Those images can then be projected onto a flat surface and shared with others, when tiny projectors from Microvision, 3M, and TI hit the market. "With Microvision's projector, you could view and share everything ranging from YouTube videos, MSN newscasts, and Google search results to PowerPoint presentations, feature-length films, and family photos in a large, full-color, high-resolution format instead of a 2-inch, Quarter Video Graphics Array display," said Alexander Tokman, Microvision's president and CEO, in a statement.

Having access to your content and being able to display and transfer large amounts of it easily will let people do more with the devices. This includes watching movies, listening to music, shooting and storing high-quality pictures and video, and sharing it via tools such as Flickr, Picasa, YouTube and others. Smartphones will access all of your content and all of your media, including work and personal documents, music, video, etc. Some of this will be stored on the device, some will be stored in the network cloud.

"Clearly the software capabilities of these devices is going to be really fantastic," said Nokia's Nystrom. "With the evolution of processing power, the richness is quite astonishing. The performance of the devices and applications to create fantastic effects, enhance content and be responsive is increasing all the time."

Targeted Smartphone Features
So what else will the smartphones of 2010 be packing? Here are some thoughts from Motorola, Nokia, and Samsung.

First, smartphones will be targeted at different user segments. Some users want better cameras, others don't need them. Some want QWERTY keyboards, others prefer touch screens. In the end, it really depends on how attractive a particular feature is to the customer. "The things that people prioritize on are different," said Samsung's Moraru. "There will be no Swiss Army Knife device. You'll have more targeted solutions."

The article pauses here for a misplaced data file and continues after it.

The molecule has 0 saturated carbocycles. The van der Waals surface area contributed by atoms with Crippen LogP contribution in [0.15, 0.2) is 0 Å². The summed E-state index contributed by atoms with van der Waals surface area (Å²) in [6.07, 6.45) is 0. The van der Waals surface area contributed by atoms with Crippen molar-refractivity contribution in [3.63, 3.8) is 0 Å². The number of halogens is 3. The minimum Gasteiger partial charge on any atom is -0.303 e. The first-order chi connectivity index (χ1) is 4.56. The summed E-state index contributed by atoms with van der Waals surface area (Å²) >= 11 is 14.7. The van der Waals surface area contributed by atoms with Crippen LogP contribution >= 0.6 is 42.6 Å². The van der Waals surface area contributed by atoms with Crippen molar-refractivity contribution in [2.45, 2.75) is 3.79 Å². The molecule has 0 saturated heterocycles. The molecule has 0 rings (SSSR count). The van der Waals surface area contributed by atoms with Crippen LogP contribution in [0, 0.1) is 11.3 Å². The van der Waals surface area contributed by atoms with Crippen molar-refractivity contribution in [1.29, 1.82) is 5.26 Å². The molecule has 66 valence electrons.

Vendors will continue to experiment with different form factors (slider, touch panel, QWERTY, etc.) but this will settle down to a couple of preferred form factors that provide the biggest screen and best keypad in the most pocketable device.

Will it be touch screens or QWERTY keyboards rule the day? "A combination of touch and keys will make the most sense," said Motorola's Stark. "Individuals will have their own personal bias in terms of what they like best and devices which come in multiple flavors will be the rule. The ability to type messages quickly will be a rapidly increasing requirement on even regular phones."

Faster Bluetooth, More GPS-powered Apps
Bluetooth is already pretty much in every smartphone already. In a couple of years, we'll see Bluetooth evolve to provide better connectivity and faster data transfers with Bluetooth 3.0. Local wireless connections will primarily be Wi-Fi. "In 2010, you'll see Bluetooth and Wi-Fi in every device," said Nokia's Nystrom. "Ultra Wideband adoption will be slow; the ecosystem won't be there yet. In the bigger scheme of things, Wi-Fi is really going to be important. It will be leveraged for downloads on much faster networks than the HSPA or EV-DO networks. And there is a move to have devices that support a/b/g and n. Multiple radio technologies are going to be on board."